With just a few days from the current year left, I’ve compiled a list of 20 albums from 2018 that I enjoyed this year. Among these I have to highlight the much anticipated Mutant Beat Dance debut album, the first ever album from Gerard Hanson under the E.R.P. project, a new Gerald Donald project and a compilation of unreleased Heinrich Mueller remixes, a Silent Servant follow-up on Hospital Productions, a very interesting Fred Ventura compilation of unreleased house tracks, a new Lebanon Hanover, the beautiful debut album of Curses, the impressive Eindkrak album and the debut album of the Romanian producer Șerb.
The list is compiled in chronological order.
Eindkrak – Brullend Staal [Unknown Precept]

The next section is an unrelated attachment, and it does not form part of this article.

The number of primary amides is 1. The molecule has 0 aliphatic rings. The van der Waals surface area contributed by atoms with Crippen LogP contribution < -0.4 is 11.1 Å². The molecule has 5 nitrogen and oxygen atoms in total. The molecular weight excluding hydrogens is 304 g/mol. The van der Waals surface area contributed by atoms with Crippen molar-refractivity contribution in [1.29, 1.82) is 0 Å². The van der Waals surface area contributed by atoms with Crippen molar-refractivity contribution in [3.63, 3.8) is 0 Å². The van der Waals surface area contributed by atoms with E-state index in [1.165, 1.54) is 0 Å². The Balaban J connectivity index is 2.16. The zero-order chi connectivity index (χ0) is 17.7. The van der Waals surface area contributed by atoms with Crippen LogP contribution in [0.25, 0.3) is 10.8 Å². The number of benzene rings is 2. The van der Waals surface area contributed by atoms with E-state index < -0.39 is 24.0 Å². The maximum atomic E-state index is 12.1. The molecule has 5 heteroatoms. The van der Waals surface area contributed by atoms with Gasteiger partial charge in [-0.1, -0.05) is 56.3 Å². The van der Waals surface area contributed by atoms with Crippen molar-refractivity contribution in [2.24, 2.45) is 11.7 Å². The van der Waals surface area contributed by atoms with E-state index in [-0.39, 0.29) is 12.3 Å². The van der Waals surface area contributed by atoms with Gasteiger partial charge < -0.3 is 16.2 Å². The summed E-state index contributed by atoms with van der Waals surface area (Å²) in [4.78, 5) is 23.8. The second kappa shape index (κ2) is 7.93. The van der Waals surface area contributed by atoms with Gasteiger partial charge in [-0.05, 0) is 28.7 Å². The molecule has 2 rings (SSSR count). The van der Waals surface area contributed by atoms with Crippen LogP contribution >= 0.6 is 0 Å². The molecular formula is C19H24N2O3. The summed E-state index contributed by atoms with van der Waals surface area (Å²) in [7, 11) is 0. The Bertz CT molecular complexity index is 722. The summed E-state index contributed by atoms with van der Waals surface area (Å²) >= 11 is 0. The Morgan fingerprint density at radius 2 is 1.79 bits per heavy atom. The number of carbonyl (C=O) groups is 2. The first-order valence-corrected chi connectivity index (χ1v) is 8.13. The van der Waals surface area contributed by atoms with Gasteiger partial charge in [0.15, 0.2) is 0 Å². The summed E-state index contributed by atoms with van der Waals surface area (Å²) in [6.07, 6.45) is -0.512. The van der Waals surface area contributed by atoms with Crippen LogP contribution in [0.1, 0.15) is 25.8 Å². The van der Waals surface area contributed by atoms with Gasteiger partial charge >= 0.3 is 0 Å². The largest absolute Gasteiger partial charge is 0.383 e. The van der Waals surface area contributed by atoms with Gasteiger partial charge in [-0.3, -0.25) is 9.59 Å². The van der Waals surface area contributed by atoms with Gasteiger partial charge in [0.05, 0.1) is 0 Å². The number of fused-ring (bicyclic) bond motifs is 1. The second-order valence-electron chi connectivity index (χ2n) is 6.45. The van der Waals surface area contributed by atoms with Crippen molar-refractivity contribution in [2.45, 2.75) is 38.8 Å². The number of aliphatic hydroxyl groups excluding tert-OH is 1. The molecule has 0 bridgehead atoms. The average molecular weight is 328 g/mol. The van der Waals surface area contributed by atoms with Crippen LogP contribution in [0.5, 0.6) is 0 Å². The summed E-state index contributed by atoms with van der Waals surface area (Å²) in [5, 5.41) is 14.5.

The unreleased dark side of Zoo Folle! Recorded by composer and multi-instrumentalist Giuliano Sorgini between 1974 and 1976 in his studio in Prati district in Rome, a stone’s throw from Italian television offices, Africa Oscura is a set of tracks inspired by the wildest and most obscure secret s of those lands, intended to be the background of some TV documentaries. Some tracks were recorded during the same session of “Zoo Folle”, the album widely recognized as his masterpiece, celebrated today by the most influential connoisseurs from all over the world. Some others came right after, for a mysterious documentary whose title was supposed to be “I corsari della savana” (as stated by the credits written on the reels that we have found). All these tracks remained unbelievably unreleased until now, forgotten on some old and dusty ¼-inch reels, amazingly survived up today, then transferred and restored to compile this much-needed release. A sort of concept-album about darkest Africa, with a kind of eerie mood, nearly esoteric, to which Sorgini was very close in these years, working on horror and b-movies soundtracks or experimental libraries. All tracks are entirely played by composer himself, with drums, percussions and all sorts of analog synths overlaps, to create an afro-ambient soundscape, something halfway between electronic and minimalism, with a vibrant prog flavour. Among John Carpenter’s reminds, occultism, large prairies and Saharan landscapes, this amazing score truly reveals the creepy dark-side of “Zoo Folle”.